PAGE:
Gimp on the Go, billed as “The Internet’s Premier Disabilities Travel Publication”, is a work of love created by a fellow named Adam Lloyd, who became quadriplegic as the result of an accident 24 years ago. He’s more than qualified to run a website for travelers with disabilities; his bio notes that “[S]ome of his favorite destinations are Costa Rica, Germany, Las Vegas, New York, and the Caribbean”.
Just about anyone with a disability will find something of value on this website. It’s not the easiest site to use, and the lack of a search box means that you’re pretty much out of luck if you’re looking for something specific. Don’t let that stop you from delving through the material, though — what’s written here is worth reading.
The website is divided into six sections. Click on Travel Reviews for continent-specific information and several reviews of cruises; the articles are lengthy and packed with useful details.
Travel Tips covers general travel information: Check out Wheelchair Beach Access for a novel — and surprisingly simple — solution to the problem of water access. Other articles cover tips for visually-impaired travelers; travelling with service animals and or oxygen; van rentals, taking wheelchairs on planes and more.
The Travel Resources section features extensive links and “Gimp” reviews, and the Photo Gallery offers a lot of visual proof that there are plenty of good reasons to leave home.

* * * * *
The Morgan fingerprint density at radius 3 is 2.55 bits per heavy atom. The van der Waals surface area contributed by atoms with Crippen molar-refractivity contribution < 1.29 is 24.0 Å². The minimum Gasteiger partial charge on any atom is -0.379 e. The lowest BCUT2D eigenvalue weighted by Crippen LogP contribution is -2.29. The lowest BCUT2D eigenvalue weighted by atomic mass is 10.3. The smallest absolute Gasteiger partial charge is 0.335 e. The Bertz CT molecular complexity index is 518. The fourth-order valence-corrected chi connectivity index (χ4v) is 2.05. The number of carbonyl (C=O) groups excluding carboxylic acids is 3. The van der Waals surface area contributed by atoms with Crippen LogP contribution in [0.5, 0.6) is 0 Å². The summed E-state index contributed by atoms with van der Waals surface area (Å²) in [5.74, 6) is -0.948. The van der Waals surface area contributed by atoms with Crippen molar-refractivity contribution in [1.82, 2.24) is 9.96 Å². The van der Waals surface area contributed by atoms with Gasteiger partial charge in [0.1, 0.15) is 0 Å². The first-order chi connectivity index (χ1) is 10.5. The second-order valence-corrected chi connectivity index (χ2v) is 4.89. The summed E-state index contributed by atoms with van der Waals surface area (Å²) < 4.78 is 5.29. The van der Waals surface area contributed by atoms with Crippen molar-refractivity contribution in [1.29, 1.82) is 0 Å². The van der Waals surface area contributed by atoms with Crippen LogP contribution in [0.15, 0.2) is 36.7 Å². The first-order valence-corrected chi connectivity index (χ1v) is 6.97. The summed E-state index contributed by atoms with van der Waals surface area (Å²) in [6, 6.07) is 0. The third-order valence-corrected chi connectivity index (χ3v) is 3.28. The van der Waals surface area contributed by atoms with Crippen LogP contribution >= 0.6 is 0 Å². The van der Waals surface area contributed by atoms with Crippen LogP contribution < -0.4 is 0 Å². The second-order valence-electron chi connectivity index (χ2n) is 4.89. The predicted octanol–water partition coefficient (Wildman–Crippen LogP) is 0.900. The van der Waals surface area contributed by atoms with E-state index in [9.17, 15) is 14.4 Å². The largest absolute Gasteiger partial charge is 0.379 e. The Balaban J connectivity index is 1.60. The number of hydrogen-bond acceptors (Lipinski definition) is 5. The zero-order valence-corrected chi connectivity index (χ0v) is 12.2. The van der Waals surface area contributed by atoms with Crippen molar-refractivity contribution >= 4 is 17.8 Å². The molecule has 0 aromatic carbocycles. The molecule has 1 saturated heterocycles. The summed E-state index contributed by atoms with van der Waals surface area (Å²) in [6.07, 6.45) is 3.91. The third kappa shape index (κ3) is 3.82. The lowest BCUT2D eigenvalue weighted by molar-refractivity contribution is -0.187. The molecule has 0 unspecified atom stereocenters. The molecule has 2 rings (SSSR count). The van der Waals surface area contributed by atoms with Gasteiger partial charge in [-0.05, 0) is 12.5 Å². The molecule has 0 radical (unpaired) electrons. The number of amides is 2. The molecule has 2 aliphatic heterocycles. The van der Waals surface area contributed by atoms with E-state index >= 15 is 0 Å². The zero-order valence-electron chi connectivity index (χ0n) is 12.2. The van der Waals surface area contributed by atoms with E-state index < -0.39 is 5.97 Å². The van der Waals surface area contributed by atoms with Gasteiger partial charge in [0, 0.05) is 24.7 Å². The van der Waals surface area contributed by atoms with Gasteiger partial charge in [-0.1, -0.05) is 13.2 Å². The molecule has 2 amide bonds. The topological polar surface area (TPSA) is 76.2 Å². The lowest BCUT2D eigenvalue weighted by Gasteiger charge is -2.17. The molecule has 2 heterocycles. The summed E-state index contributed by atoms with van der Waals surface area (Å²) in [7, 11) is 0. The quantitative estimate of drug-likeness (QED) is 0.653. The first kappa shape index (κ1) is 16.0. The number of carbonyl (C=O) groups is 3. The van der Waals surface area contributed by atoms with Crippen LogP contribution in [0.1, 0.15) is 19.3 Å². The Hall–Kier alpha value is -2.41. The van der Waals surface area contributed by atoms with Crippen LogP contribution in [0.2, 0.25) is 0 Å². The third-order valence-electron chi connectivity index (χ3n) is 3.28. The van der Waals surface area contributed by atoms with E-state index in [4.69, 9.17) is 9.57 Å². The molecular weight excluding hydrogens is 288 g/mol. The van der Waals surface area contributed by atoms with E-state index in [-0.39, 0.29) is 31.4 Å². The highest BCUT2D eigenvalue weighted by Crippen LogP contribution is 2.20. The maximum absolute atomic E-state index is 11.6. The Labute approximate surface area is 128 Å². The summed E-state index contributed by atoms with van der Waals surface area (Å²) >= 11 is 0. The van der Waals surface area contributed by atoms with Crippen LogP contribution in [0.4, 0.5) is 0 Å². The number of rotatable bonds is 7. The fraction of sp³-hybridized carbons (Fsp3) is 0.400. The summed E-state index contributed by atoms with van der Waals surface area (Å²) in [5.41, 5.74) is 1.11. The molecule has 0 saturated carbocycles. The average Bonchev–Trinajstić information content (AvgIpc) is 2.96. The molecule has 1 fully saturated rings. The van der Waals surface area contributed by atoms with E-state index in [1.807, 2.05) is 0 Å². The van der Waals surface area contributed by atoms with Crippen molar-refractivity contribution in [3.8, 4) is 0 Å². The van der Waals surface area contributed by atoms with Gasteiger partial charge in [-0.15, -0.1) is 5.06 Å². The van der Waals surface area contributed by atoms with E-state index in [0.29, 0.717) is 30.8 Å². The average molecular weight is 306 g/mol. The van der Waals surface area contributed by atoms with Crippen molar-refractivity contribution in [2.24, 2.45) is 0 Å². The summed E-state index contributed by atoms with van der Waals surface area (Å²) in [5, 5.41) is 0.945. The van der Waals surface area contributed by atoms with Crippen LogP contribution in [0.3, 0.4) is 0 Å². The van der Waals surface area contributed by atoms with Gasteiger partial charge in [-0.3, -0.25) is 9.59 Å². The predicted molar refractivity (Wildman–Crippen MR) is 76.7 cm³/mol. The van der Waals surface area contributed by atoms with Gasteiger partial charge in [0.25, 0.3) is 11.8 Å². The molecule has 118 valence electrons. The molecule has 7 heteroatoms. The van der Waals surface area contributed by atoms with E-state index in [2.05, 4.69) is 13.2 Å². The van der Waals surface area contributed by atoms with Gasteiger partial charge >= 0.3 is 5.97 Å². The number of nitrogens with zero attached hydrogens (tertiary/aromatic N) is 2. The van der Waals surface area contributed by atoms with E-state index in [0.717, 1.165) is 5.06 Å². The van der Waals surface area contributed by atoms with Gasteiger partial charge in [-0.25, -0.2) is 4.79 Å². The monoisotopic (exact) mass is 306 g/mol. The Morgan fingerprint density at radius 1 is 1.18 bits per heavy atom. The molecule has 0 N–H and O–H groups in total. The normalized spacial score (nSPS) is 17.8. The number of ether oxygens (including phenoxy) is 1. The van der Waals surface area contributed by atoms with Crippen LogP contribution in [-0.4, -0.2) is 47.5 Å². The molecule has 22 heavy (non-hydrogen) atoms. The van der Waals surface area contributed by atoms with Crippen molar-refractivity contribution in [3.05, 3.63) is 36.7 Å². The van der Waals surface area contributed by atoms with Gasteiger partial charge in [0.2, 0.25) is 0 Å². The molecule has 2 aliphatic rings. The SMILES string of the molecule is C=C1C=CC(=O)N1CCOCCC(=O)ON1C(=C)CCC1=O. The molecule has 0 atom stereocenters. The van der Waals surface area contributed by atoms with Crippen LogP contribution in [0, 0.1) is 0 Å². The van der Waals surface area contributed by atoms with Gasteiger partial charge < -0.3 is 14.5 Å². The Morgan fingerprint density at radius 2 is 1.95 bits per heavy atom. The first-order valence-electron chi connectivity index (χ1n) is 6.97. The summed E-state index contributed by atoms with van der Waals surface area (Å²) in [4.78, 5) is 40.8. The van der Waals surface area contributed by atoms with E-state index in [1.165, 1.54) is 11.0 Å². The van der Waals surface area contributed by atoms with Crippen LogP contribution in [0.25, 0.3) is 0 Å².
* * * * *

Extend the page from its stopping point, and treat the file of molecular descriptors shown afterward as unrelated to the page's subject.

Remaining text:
Travel Industry News is a little thin and, as on the rest of the site, the entries are undated; adding dates would be a good improvement and a fine way to let people know when a little more research might be advisable.
You won’t miss a lot if you skip the Bulletin Boards; the contributions are unmoderated, and therefore — predicatbly — full of spam and porn.
On his home page, Lloyd warns that “Gimp” is “updated as time and material allow”; he’s working on a PhD in English and is a little busy at the moment. If you have travel experiences to share, though, send them along — contributing writers are welcome to submit articles. No pay, but contributors “will get credit, prestige, a free luggage tag, and the satisfaction of knowing you’re helping the community of disabled travelers” — not too shabby.